Question about 一気

I love the context sentences! Sometimes the link to the given meaning is obvious, but often it’s like a riddle. This one for 一気 “one breath, one go, one sitting” has me stumped. Help me solve this riddle!


It was such a relief to see my father, who looked well.


Probably either to be exhausted or to be spent (in one breath). :stuck_out_tongue:

The other part, in case there’s doubt about that:

When I saw the face of my father (who looked healthy), I was relieved (all at once).

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The use of 気が抜ける seems odd to me.

Would it not be better to say 気が済みました?

I don’t know who wrote that sentence, but maybe our native speakers @mamimumason or @TofuguKanae can give us some input here?


I think it’s just so that it sounds better in English.
Being relieved in a way that you lose all your energy because you’re no longer worried about something.

Like, the father was in the hospital, and the son didn’t know how serious it was, or something.

The translation isn’t so literal, so maybe that’s what’s confusing… I will talk to Kristen about it when she’s back from her time-off.

If this helps, a bit more literal translation would be something like:
I got immediately relieved once I saw my father looking well.

In addition to “one breath, one go, one sitting,” 一気 can be used for a transition/change emphasizing how fast it happened. In this case, 一気 is used as an adverb with the particle に, modifying the later part 気が抜ける. The speaker got relieved all at once when they saw his father doing well. And this emotional change happened rapidly, not slowly.


Also, for 気が抜ける…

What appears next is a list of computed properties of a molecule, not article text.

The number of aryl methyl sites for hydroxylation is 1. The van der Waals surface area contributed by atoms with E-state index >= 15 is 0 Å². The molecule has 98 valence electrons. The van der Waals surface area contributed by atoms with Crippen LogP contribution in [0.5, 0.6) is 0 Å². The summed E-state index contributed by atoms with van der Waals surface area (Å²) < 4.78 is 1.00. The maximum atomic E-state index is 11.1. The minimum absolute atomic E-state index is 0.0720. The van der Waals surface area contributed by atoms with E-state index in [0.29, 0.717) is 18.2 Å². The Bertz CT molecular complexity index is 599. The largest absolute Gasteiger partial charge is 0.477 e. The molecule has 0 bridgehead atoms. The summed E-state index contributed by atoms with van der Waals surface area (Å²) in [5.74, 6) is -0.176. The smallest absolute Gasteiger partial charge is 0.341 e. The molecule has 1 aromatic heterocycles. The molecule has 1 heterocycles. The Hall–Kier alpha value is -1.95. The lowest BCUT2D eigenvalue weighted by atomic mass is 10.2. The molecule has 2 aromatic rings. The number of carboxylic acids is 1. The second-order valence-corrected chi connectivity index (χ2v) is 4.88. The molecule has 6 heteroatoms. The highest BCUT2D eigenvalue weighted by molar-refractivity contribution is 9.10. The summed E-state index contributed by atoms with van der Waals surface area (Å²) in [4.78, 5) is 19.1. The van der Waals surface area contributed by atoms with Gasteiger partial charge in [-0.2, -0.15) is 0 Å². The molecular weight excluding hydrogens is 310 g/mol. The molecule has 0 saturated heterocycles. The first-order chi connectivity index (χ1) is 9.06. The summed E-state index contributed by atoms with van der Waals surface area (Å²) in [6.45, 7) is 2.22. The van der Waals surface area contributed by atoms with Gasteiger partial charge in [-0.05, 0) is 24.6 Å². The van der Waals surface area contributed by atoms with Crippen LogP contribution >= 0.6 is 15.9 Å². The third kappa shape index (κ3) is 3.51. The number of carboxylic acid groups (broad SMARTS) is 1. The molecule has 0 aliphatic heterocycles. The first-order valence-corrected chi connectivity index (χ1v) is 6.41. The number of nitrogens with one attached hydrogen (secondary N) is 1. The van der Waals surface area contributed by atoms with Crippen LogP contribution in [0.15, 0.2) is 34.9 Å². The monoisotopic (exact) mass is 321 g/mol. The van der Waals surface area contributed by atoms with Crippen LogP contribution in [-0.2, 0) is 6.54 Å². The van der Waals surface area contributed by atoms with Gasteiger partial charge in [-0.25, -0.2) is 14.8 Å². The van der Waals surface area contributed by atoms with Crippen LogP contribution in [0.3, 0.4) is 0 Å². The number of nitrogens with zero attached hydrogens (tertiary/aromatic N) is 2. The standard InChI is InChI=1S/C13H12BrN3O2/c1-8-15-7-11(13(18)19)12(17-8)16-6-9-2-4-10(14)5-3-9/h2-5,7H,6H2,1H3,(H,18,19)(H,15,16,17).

The nuance of 気 in this usage is similar to “tension.”
抜ける is often used as “coming out” for 空気 (air) of bike tires or balloons.
So picture someone with the tension of worrying about their father being sick/not well, when they see their father’s face and know he is doing well, the tension goes away at all once!


I’m a little confused by this sentence because the expression 気がぬける, by all accounts I can find on the internet, doesn’t mean “to be relieved.” Unless this is some really unusual usage that I can’t find any details on, it’s supposed to mean, “to feel disheartened.” From what I can see then the meaning is “When I saw the face of father, who looked energetic, I got disheartened all at once.” It sounds like maybe a story about a son competing against his father in some kind of physical competition. Now, I’m not a native speaker so I could be wrong, but I think WaniKani got this one wrong.

Wow. Such interesting replies. Language is so weird… Sometimes the words say one thing but clearly mean another. I mean, we have expressions like “This deal is the shit!” meaning very good or very bad, depending on context and intonation.

And relief is an interesting emotion, because it can be the release of tension coinciding with a wave of a very different emotion. So an ambiguous metaphor is kinda cool.

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A native I asked thought the sentence was fine as is, agreeing with Kanae (who also is a native by the way).

From what I can tell, as she said, it’s like “all the tension dissipated,” which could be translated numerous ways depending on the context.


“When the bird and the book disagree, always believe the bird.” -James Audubon

“This deal is the shit” is and can not be interpreted as anything but “this deal is good”.

“This deal is shit”, on the other hand, is definitely negative.

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No, it means many more things than that. To quote Jisho:

  1. to lose heart; to lose interest; to lose motivation; to be discouraged​
  2. to become stale (i.e. of a carbonated beverage); to go flat; to lose flavor; to lose flavour; to be exhausted; to feel spent​気が抜ける

‘To feel spent’ seems to be a perfect description of what happens after the release of built-up tension. You will be relieved but usually emotionally and/or physically spent.

This deal is bananas b-a-n-a-n-a-sorry.


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